receiving input signals which indicate that a user has selected the first representation;
retrieving the first item using the first network access protocol;
determining additional links to additional items that are accessible by corresponding network access protocols that are discovered as the user browses resources on the computer network;
generating additional representations for those additional discovered items; and
storing the additional representations in the graphical structure so that the additional discovered items are displayed.
2. The method of claim 1 wherein the graphical structure is hierarchical.
3. The method of claim 1 further comprising displaying the first item on the display device.
4. The method of claim 1 further comprising parsing from the first item one or more child links to one or more referenced items, each of which is accessible according to a corresponding network access protocol.
5. The method of claim 4 further comprising adding the representations of the one more items referenced by the one or more child links to the graphical structure.
6. The method of claim 1 wherein the step of displaying a graphical structure comprises:
displaying in a display device, for each of the first and second links, a respective corresponding one of two or more icons; and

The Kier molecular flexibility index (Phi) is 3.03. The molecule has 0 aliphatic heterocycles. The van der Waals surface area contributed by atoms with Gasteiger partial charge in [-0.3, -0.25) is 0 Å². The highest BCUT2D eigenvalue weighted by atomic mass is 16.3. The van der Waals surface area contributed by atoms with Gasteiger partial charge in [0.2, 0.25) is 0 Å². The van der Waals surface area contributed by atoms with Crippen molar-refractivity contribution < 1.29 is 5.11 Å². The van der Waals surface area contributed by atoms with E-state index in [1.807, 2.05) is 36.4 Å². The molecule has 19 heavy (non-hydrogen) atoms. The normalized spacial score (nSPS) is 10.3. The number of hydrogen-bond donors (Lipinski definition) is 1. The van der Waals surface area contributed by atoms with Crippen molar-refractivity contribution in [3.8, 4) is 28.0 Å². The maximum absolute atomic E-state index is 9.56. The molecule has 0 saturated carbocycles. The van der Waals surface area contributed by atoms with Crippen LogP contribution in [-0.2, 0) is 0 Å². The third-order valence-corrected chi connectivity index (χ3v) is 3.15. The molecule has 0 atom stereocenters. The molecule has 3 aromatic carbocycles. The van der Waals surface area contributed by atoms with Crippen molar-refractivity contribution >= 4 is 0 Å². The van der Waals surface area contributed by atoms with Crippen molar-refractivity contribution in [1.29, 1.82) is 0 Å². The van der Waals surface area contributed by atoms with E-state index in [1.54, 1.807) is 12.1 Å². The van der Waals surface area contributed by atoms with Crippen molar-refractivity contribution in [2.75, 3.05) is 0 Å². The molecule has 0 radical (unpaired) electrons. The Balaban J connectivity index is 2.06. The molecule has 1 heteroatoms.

displaying in the display device connections between the one or more icons, the connections representing hierarchical interrelationships between the corresponding items.
7. The method of claim 1 wherein the graphical structure includes one or more children of the first link.
8. The method of claim 1 wherein the graphical structure includes one or more children of the second link.
9. The method of claim 8 wherein the graphical structure includes one or more children of the first link.
10. The method of claim 9 wherein the graphical structure includes graphical representation of child, parent, and peer relationships between the first and second links and the children of the first and second links.
11. The method of claim 8 wherein the graphical structure includes graphical representation of child, parent, and peer relationships between the first and second links and the children of the first and second links.
12. The method of claim 7 wherein the graphical structure includes graphical representation of child, parent, and peer relationships between the first and second links and the children of the first and second links.
13. The method of claim 1 further comprising:
storing the graphical structure in persistent storage.
14. The method of claim 1 further comprising:
storing the first item in a memory after the step of retrieving the first item.